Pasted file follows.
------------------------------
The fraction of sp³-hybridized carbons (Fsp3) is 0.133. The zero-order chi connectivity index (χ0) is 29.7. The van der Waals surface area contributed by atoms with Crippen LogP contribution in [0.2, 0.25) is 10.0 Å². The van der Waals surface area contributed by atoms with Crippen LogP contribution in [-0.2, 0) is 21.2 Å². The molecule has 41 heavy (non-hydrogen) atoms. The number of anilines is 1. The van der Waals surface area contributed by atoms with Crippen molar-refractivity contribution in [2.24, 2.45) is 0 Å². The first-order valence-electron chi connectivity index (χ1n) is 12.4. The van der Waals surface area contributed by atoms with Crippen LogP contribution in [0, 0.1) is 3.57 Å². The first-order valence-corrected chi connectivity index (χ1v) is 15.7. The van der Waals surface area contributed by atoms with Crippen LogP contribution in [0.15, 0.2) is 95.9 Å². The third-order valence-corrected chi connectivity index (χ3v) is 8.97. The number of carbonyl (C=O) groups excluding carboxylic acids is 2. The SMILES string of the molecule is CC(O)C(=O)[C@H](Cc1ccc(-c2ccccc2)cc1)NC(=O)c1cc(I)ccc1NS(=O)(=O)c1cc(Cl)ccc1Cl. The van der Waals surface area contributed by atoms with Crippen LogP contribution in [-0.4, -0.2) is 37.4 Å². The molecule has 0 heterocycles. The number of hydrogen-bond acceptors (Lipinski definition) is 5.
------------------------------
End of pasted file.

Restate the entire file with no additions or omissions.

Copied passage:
The fraction of sp³-hybridized carbons (Fsp3) is 0.133. The zero-order chi connectivity index (χ0) is 29.7. The van der Waals surface area contributed by atoms with Crippen LogP contribution in [0.2, 0.25) is 10.0 Å². The van der Waals surface area contributed by atoms with Crippen LogP contribution in [-0.2, 0) is 21.2 Å². The molecule has 41 heavy (non-hydrogen) atoms. The number of anilines is 1. The van der Waals surface area contributed by atoms with Crippen molar-refractivity contribution in [2.24, 2.45) is 0 Å². The first-order valence-electron chi connectivity index (χ1n) is 12.4. The van der Waals surface area contributed by atoms with Crippen LogP contribution in [0, 0.1) is 3.57 Å². The first-order valence-corrected chi connectivity index (χ1v) is 15.7. The van der Waals surface area contributed by atoms with Crippen LogP contribution in [0.15, 0.2) is 95.9 Å². The third-order valence-corrected chi connectivity index (χ3v) is 8.97. The number of carbonyl (C=O) groups excluding carboxylic acids is 2. The SMILES string of the molecule is CC(O)C(=O)[C@H](Cc1ccc(-c2ccccc2)cc1)NC(=O)c1cc(I)ccc1NS(=O)(=O)c1cc(Cl)ccc1Cl. The van der Waals surface area contributed by atoms with Crippen LogP contribution in [-0.4, -0.2) is 37.4 Å². The molecule has 0 heterocycles. The number of hydrogen-bond acceptors (Lipinski definition) is 5.